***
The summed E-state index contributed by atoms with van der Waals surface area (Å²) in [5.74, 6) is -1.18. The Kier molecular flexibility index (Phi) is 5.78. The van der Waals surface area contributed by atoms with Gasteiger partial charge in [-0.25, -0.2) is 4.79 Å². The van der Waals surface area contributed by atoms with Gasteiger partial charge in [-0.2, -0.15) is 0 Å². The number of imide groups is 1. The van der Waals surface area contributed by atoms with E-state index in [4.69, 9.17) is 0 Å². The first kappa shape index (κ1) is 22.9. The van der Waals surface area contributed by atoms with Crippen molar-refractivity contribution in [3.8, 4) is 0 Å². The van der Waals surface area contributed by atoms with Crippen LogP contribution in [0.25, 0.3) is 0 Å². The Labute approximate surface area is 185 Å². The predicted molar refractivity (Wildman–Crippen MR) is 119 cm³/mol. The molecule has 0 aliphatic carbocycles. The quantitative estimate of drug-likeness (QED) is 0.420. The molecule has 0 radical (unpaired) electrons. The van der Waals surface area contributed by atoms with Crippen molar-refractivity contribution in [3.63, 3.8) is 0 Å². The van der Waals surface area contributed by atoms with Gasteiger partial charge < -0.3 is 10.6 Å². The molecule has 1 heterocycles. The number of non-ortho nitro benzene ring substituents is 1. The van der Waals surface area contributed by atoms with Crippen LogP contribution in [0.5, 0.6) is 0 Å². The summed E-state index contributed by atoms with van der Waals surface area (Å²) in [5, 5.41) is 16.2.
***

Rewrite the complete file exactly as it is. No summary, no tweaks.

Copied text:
The summed E-state index contributed by atoms with van der Waals surface area (Å²) in [5.74, 6) is -1.18. The Kier molecular flexibility index (Phi) is 5.78. The van der Waals surface area contributed by atoms with Gasteiger partial charge in [-0.25, -0.2) is 4.79 Å². The van der Waals surface area contributed by atoms with Gasteiger partial charge in [-0.2, -0.15) is 0 Å². The number of imide groups is 1. The van der Waals surface area contributed by atoms with E-state index in [4.69, 9.17) is 0 Å². The first kappa shape index (κ1) is 22.9. The van der Waals surface area contributed by atoms with Crippen molar-refractivity contribution in [3.8, 4) is 0 Å². The van der Waals surface area contributed by atoms with Crippen LogP contribution in [0.25, 0.3) is 0 Å². The Labute approximate surface area is 185 Å². The predicted molar refractivity (Wildman–Crippen MR) is 119 cm³/mol. The molecule has 0 aliphatic carbocycles. The quantitative estimate of drug-likeness (QED) is 0.420. The molecule has 0 radical (unpaired) electrons. The van der Waals surface area contributed by atoms with Crippen molar-refractivity contribution in [3.63, 3.8) is 0 Å². The van der Waals surface area contributed by atoms with Gasteiger partial charge < -0.3 is 10.6 Å². The molecule has 1 heterocycles. The number of non-ortho nitro benzene ring substituents is 1. The van der Waals surface area contributed by atoms with Crippen LogP contribution in [0.5, 0.6) is 0 Å². The summed E-state index contributed by atoms with van der Waals surface area (Å²) in [5, 5.41) is 16.2.